Picking The Best Front Door Security And Aesthetic Appeal

We don’t do a lot of thinking about doors, really. They’re just one of those things in a home that are there. Like oxygen, you don’t give a lot of thought to a door until it isn’t there. At that point, it becomes all you can think about. It’s how you get in and out of your house and, more importantly, how you can ensure that you ensure that other people do or don’t. Internal doors are one thing – an open plan home may have virtually none other than in the bathroom and bedrooms. But the external door to your property is absolutely fundamental. That’s not news to anyone, of course, it’s just the way things are. But ensuring the quality and security of that external door is what really needs to be a focus.

Not only may an insecure door be the access point for a burglar. It may also be the reason you then aren’t entitled to insurance payments for a burglary. You don’t want your home to be unwelcoming to visitors, but you do want it to be a very present problem for the unwelcome ones. Protecting your security and your privacy is a key part of a house being a home.

So when you are building a house, or overhauling an existing house, getting the right door needs to be a priority. Additionally, if you have experienced an issue with the exterior doors in your home, replacing them cannot wait. While you can take some time to think about the carpets, curtains and appliances in a home if they develop a fault, the same luxury does not apply to a door.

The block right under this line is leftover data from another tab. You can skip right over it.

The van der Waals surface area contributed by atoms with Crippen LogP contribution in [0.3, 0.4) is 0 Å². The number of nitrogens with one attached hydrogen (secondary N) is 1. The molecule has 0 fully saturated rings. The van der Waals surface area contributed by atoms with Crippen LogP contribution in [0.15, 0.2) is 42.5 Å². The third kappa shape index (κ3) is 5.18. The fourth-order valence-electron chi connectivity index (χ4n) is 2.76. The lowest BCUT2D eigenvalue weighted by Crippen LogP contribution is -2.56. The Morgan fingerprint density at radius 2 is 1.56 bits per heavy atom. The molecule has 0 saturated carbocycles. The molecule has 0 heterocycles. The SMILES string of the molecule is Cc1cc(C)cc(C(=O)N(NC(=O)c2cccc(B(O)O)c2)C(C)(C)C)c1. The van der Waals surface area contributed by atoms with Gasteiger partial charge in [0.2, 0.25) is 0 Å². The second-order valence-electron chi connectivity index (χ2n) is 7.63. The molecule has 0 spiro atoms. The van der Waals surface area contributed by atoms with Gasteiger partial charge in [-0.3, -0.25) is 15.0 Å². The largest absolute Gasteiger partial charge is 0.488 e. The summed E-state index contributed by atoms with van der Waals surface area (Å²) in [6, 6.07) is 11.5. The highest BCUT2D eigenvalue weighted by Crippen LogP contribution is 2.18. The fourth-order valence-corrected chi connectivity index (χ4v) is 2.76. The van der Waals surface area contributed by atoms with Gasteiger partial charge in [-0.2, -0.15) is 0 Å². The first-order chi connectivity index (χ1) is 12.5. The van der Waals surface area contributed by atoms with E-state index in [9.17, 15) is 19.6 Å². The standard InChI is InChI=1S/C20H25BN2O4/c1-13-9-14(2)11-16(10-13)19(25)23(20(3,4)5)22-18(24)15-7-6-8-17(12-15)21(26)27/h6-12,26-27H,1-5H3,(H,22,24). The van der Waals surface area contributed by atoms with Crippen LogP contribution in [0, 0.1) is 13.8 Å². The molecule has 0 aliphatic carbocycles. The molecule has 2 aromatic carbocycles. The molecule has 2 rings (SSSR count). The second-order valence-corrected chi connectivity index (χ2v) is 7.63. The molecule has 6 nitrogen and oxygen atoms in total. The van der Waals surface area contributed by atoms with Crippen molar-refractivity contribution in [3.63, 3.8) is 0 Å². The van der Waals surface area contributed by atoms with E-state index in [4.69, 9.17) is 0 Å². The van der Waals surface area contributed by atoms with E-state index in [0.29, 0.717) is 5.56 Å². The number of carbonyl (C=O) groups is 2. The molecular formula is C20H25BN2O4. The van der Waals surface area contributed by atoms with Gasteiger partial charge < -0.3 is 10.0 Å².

Image from Wikipedia

If security were the only thing that mattered, then installing a door would be a relatively simple process. Heavy steel, dotted with locks and solid as a rock. Of course, the issues of expense and aesthetics are at play here too. So you need to make sure when you’re in the market for a door that you can get the latter without sacrificing the former. It means knowing what to look out for.


Perhaps the most fundamental aspect of what a door needs is to be durable. This is going on the front of your house to keep out invaders both human and animal. It’s also got to keep the elements out. Because it is directly exposed to the climate, the door will get wet. It will face extremes of temperature. As it gets very cold it will contract and as it gets hot it will expand. This can expose structural deficiency.

You don’t need to be replacing your front door every few years. The right one will last for potentially generations. But picking one that is cheap, because it is cheap, is a false economy. Poorly-made doors can become easily pregnable with exposure to the elements and mistreatment. A small weakness is all the encouragement a burglar – or a blizzard – ever needs.


Image from Flickr

Locks, plural. More than one, and ideally more than two. And they should be of different types. If it can be locked by key, bolt and potentially by code, then so much the better. Resourceful burglars can pick some locks and hack some digital keypads. Not many can get through a few different types at once, especially if they’re completely internal. Sometimes all you need to do is discourage someone.